if (refreshCalcTop >= refreshCalcBottom) begin
          refreshCalcTop <= refreshCalcTop - refreshCalcBottom;
          refreshRate <= refreshRate + 1;
     end else begin
          state <= STATE_REFRESH_RATE3;
          refreshCalcBottom <= {8'b0, verticalPixels + verticalBlank};

While the numerator is larger than or equal to the denominator we can perform another subtraction, each time incrementing the refreshRate which will store the results of our first calculation.

If we can no longer subtract then we move on to the next state already preparing it's denominator.

    refreshCalcTop <= {8'b0, refreshRate} * 20'd1000;
    refreshRate <= 0;
    state <= STATE_REFRESH_RATE4;

In this next state we set the numerator to be the refresh rate multiplied by 1000 completing the conversion of our pixel clock into hertz and we already have the denominator ready so we move onto the final step in our calculation, performing another division.

    if (refreshCalcTop >= refreshCalcBottom) begin
        refreshCalcTop <= refreshCalcTop - refreshCalcBottom;
        refreshRate <= refreshRate + 1;
    end else begin
        if (refreshCalcTop > 0)
            refreshRate <= refreshRate + 1;
        state <= STATE_DONE;

Very similar to the first division, while we can still subtract we subtract and once done we have the final refresh rate inside the refreshRate variable. We also check to see if there was any remainder left in the numerator and if so we round up by incrementing the refreshRate register.

Another benefit to calculating it like this is we never needed to store / work with the 26-bit register we talked about which would be required to hold the complete pixel count (original denominator). By dividing by each part separately we kept the overall numbers we were working with small.

Last Two States

With the last piece of info we needed calculated we can node write the DONE state:

    dataReady <= 1;
    if (~enable)
        state <= STATE_IDLE;

We signal to the top module that we are done processing the edid and we wait for the enable flag to go low to go back to idle. This is so that we don't trigger another EDID processing on the same old enable signal.

The final state is the state which waits for the sub I2C operations to complete. It uses the same design as we just implemented with the DONE state except we are the controlling side:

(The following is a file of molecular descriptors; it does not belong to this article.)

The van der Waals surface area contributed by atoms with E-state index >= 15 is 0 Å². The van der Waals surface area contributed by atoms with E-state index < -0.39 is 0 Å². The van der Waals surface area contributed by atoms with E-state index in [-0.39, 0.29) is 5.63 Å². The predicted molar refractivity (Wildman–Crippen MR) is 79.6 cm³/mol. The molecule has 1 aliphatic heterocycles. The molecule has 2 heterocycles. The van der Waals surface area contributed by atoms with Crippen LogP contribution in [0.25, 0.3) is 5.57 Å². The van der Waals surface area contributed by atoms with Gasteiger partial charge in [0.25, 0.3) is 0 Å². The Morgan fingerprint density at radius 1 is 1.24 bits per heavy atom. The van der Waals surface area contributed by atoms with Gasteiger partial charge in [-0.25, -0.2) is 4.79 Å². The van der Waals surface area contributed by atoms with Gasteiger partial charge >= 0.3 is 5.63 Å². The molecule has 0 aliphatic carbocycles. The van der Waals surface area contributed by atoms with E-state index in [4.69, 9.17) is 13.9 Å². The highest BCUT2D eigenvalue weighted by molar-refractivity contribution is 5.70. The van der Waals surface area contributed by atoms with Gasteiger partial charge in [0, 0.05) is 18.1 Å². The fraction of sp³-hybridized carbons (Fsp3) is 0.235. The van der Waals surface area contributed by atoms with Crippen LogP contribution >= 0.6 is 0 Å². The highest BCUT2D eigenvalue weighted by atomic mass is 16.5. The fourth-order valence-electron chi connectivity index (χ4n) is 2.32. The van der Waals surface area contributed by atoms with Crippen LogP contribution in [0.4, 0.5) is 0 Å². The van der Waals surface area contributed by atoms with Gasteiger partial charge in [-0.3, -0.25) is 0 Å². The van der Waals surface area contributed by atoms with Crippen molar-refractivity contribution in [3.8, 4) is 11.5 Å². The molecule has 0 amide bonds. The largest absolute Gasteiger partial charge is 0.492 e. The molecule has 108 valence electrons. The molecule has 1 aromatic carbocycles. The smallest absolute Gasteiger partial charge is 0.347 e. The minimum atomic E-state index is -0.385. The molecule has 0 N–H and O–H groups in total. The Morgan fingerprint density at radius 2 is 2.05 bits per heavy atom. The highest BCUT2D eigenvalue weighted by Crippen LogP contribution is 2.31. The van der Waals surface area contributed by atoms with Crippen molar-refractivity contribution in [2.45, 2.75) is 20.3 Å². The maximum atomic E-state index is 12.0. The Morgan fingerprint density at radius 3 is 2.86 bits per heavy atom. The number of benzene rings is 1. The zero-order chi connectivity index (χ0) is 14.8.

if (~processStarted && ~completeI2C)
          processStarted <= 1;
     else if (completeI2C && processStarted) begin
          state <= returnState;
          processStarted <= 0;
          enableI2C <= 0;

If we have not yet started the action, we wait for the completeI2C flag to go low signifying that the I2C module received the instruction and is now in progress.

Once this happens we shift are focus on waiting for the completeI2C flag to go back high signifying that the conversion is complete. Where we then release the enableI2C flag to let the I2C module go back to it's idle state.

Our state machine is now done and the last thing we need to do here is export the data for the screen module.

Displaying the Data

Displaying the name to the screen is pretty simple, we already have the 13 characters in ascii format, so based on the requested character we can return the character to be displayed. For the other information on screen we need a two step process, we need to convert our binary numbers into ASCII decimal digits, and then based on which character is being requested we need to return one of those characters.

For the conversion we can use our toDec module:

wire [7:0] verticalThousand, verticalHundred, verticalTen, verticalUnit;
wire [7:0] horizontalThousand, horizontalHundred, horizontalTen, horizontalUnit;
wire [7:0] refreshThousands, refreshHundreds, refreshTen, refreshUnit;

toDec vertConv(
toDec horizConv(
toDec refreshConv(

We need to create wires to hold each of the ascii characters, 1 character per digit column. Our converter converts numbers with 4 digit columns so we have 4 ASCII bytes per conversion.

Besides for the wires we just add 3 instances of our converter one for the horizontal pixel count 1 for the vertical pixel count and one for the refresh rate.

always @(posedge clk) begin
    if (~enable) begin
        if (rowIndex == 1)
            edidDataOut <= screenName[{charIndex, 3'b0}+:8];
        else if (rowIndex == 3) begin
            case (charIndex)
                0: edidDataOut <= horizontalThousand;